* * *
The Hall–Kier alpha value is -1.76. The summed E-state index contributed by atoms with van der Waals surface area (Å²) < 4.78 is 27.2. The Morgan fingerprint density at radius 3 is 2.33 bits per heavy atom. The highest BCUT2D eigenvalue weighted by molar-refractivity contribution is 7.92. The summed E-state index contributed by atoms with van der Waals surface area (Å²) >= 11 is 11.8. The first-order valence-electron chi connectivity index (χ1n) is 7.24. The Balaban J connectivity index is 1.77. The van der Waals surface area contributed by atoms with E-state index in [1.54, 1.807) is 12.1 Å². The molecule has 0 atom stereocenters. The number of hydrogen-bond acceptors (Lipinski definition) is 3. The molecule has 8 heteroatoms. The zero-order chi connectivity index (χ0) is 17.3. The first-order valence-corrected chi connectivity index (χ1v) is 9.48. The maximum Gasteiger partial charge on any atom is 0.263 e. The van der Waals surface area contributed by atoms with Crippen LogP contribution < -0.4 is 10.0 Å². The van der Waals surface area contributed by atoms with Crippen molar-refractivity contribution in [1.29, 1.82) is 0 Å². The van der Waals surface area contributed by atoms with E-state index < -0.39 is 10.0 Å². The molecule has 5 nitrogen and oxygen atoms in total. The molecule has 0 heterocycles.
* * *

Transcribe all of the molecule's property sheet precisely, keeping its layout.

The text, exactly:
The Hall–Kier alpha value is -1.76. The summed E-state index contributed by atoms with van der Waals surface area (Å²) < 4.78 is 27.2. The Morgan fingerprint density at radius 3 is 2.33 bits per heavy atom. The highest BCUT2D eigenvalue weighted by molar-refractivity contribution is 7.92. The summed E-state index contributed by atoms with van der Waals surface area (Å²) >= 11 is 11.8. The first-order valence-electron chi connectivity index (χ1n) is 7.24. The Balaban J connectivity index is 1.77. The van der Waals surface area contributed by atoms with E-state index in [1.54, 1.807) is 12.1 Å². The molecule has 0 atom stereocenters. The number of hydrogen-bond acceptors (Lipinski definition) is 3. The molecule has 8 heteroatoms. The zero-order chi connectivity index (χ0) is 17.3. The first-order valence-corrected chi connectivity index (χ1v) is 9.48. The maximum Gasteiger partial charge on any atom is 0.263 e. The van der Waals surface area contributed by atoms with Crippen LogP contribution < -0.4 is 10.0 Å². The van der Waals surface area contributed by atoms with Crippen molar-refractivity contribution in [1.29, 1.82) is 0 Å². The van der Waals surface area contributed by atoms with E-state index < -0.39 is 10.0 Å². The molecule has 5 nitrogen and oxygen atoms in total. The molecule has 0 heterocycles.